“She claimed not to know what the Star of David was,” Hyde said. To make matters worse, the teacher in question was hardly a new instructor, Hyde explained. “The teacher wasn’t a twenty-something in her first year of teaching. She was a very experienced teacher,” Hyde said.

Though Hoffman and the administration chose not to pursue any further recourse against the teacher, Hyde said the administration discouraged the teacher from coming back to substitute.
The greater part of the crime—the actual vandalism of her materials—was never resolved, despite the administration conducting an investigation into who may have done it.

Causes of racism

Like Nehama, Hyde also feels that the cultural misunderstandings that so frequently occur on campus are a direct result of two factors: the great ethnic diversity on campus and the limited exposure students have to other cultures at home.

“Racism is cultural judgment about external fact,” said Hyde. “Your basis of understanding other cultures is that by which you are raised. It’s inevitable. We often don’t go beyond what we are taught at home.” Unfortunately, she added, what students are taught at home is often very narrow in perspective—views inculcated from a young age about other cultures that may or not be accurate.
“Growing up, we are generally exposed to very few cultures thoroughly. You grow up with your one culture, and at Saratoga, you have all these kids that have grown up with different cultures coming together,” Hyde said. “That’s a beautiful thing, but disagreements can occur.”

Survey suggestions

A survey put out by the Falcon in late October corroborated Hyde’s insights. In nearly 270 responses, more than 80 percent of students polled said they had encountered racism on campus at least once in their high school careers. Of these people, more than 95 percent said they had never spoken to an administrator about it. Most interestingly, more than 60 percent of those polled believed that “racism is a fact of life, but education about stereotypes can help mitigate it.”

These stereotypes are what Nehama strives to combat through her work in the multicultural club.
During a recent club meeting, members drew the flag of their ancestral country on note cards and made a quilt out of the cards. The members then shared a few facts about their country. The activity helped illustrate the unity that even the most diverse population can have, Nehama said.

Nehama fervently believes that educating people about cultures different from their own is the best antidote to racism. “When people don’t know about a culture, they tend to rely on what they’ve heard on TV and the media about a culture,” Nehama said.

More often than not, these sources present information that is blatantly inaccurate and often inflammatory.

The effect of the media

A sophomore who requested anonymity pointed to shows like “South Park” when asked about his own cultural misgivings.

“I was obsessed with ‘South Park’ in middle school, and although I never really took any of it seriously, the stuff they say in the show eventually went to my head,” he explained. He said that, after a while, he too began harboring negative sentiments towards certain religions and cultures.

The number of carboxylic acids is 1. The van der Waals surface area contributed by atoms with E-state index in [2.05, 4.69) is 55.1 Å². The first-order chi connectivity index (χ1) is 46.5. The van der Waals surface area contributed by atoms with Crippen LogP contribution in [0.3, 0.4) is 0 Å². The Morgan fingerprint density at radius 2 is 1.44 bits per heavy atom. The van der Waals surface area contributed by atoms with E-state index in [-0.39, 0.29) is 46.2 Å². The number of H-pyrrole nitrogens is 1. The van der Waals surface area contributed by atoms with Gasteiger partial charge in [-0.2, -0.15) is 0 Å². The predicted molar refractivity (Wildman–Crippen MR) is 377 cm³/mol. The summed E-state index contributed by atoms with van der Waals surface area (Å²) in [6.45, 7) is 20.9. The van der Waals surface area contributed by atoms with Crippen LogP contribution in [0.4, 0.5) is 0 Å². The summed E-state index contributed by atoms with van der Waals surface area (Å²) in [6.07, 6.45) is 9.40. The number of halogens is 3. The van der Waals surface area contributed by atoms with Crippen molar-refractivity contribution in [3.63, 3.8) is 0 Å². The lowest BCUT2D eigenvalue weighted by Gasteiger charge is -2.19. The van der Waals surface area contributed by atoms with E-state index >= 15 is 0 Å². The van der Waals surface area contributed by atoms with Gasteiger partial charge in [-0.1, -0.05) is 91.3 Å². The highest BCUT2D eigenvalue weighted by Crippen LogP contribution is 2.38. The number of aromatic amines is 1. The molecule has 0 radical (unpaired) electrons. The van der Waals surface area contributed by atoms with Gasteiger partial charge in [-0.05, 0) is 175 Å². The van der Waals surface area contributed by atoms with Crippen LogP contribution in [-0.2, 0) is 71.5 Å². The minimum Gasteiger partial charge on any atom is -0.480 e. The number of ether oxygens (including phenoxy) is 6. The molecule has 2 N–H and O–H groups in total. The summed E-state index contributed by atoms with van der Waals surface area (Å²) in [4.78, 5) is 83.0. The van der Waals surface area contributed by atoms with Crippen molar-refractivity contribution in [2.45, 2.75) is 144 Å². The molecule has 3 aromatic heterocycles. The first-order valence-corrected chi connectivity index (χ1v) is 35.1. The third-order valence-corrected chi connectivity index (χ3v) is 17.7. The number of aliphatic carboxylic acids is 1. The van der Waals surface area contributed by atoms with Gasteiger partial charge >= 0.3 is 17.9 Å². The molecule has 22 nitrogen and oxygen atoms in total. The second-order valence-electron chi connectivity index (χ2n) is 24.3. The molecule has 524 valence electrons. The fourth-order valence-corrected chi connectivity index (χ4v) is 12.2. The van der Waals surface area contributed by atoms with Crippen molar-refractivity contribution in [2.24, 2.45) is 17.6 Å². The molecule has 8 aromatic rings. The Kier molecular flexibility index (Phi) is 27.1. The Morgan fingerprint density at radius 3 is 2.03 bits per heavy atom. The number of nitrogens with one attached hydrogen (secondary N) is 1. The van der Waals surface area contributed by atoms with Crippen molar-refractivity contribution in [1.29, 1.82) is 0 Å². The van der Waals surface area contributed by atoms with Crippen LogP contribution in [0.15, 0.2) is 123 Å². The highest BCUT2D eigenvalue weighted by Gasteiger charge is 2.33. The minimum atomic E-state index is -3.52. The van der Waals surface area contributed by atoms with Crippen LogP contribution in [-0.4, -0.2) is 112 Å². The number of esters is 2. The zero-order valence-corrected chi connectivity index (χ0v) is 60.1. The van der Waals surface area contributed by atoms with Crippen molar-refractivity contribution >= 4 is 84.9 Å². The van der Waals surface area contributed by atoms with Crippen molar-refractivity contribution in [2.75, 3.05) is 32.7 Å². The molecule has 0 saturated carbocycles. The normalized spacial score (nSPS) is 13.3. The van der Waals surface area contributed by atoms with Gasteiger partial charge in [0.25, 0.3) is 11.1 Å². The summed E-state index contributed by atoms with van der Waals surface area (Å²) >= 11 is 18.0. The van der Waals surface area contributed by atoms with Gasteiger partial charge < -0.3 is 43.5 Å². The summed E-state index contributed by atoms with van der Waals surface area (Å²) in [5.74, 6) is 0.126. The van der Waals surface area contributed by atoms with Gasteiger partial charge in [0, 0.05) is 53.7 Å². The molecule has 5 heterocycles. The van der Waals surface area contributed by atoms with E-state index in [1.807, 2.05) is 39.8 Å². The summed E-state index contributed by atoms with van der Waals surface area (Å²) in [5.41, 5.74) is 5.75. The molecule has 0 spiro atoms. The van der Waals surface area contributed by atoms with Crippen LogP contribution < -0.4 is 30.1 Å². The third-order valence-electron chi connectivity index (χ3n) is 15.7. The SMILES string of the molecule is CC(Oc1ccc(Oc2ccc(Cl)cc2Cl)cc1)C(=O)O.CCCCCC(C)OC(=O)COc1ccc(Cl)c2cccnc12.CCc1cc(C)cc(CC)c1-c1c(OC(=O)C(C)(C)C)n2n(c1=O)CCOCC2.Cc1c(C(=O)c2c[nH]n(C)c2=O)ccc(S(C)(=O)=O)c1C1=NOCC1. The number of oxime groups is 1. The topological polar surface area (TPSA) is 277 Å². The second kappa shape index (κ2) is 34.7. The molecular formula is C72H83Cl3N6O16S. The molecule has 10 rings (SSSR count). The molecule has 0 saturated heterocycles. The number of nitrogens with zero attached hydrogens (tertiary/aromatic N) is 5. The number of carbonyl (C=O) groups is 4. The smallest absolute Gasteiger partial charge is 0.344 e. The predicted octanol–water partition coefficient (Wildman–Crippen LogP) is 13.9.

Though he said that he is now “past that phase,” he still warns his younger brother and cousins to stay staunch in their moral bearing.

Nehama also advises her club’s members to avoid television shows that “completely lack knowledge and tolerance” of different cultures and religions.

Yet however organized and passionate Nehama and her colleagues at the multicultural club are at fighting racism, they face one fundamental problem: the definition of racism itself.

As senior Angel Hernandez, who leads the Spanish club on campus, said, there have not been any violent hate crimes or the like at Saratoga High, but there have still been episodes of racism.

“Defining [racism] is a problem, because it means different things. People always say that some decision was unjust, and then claim racism was present,” Hernandez said. “On the other hand, you can tell when something hurt somebody else. That means you crossed the line.”

The kind of racism Hernandez said is prevalent is not the overt offensiveness present in the experiences of Hoffman and Borda. Instead, he said that the subtle assumptions that people make about other people based on racial stereotypes are the most common.

“People assume a lot of stuff, maybe stuff I’m not even aware of. I don’t think it’s good, but I can’t necessarily blame them, because they are fed a lot of garbage from different places,” said Hernandez.

Still, he believes that the willful hatred underlying more extreme forms of racism is far worse than the unintentional harm people may cause because of an innocent but insensitive comment.

“It’s worse when people are trying to hurt you compared to when people hurt you unknowingly,” he said.

Hoffman agreed—saying that it’s harder to justify the motivations behind such actions when it is clear that the perpetrator meant harm.

And this is why Hoffman believes that combating racism on campus is such a pertinent issue for both students and administrators to address.

“Racism is the elephant in the room,” she said, “and if we don’t do something about it soon, the elephant will stampede.”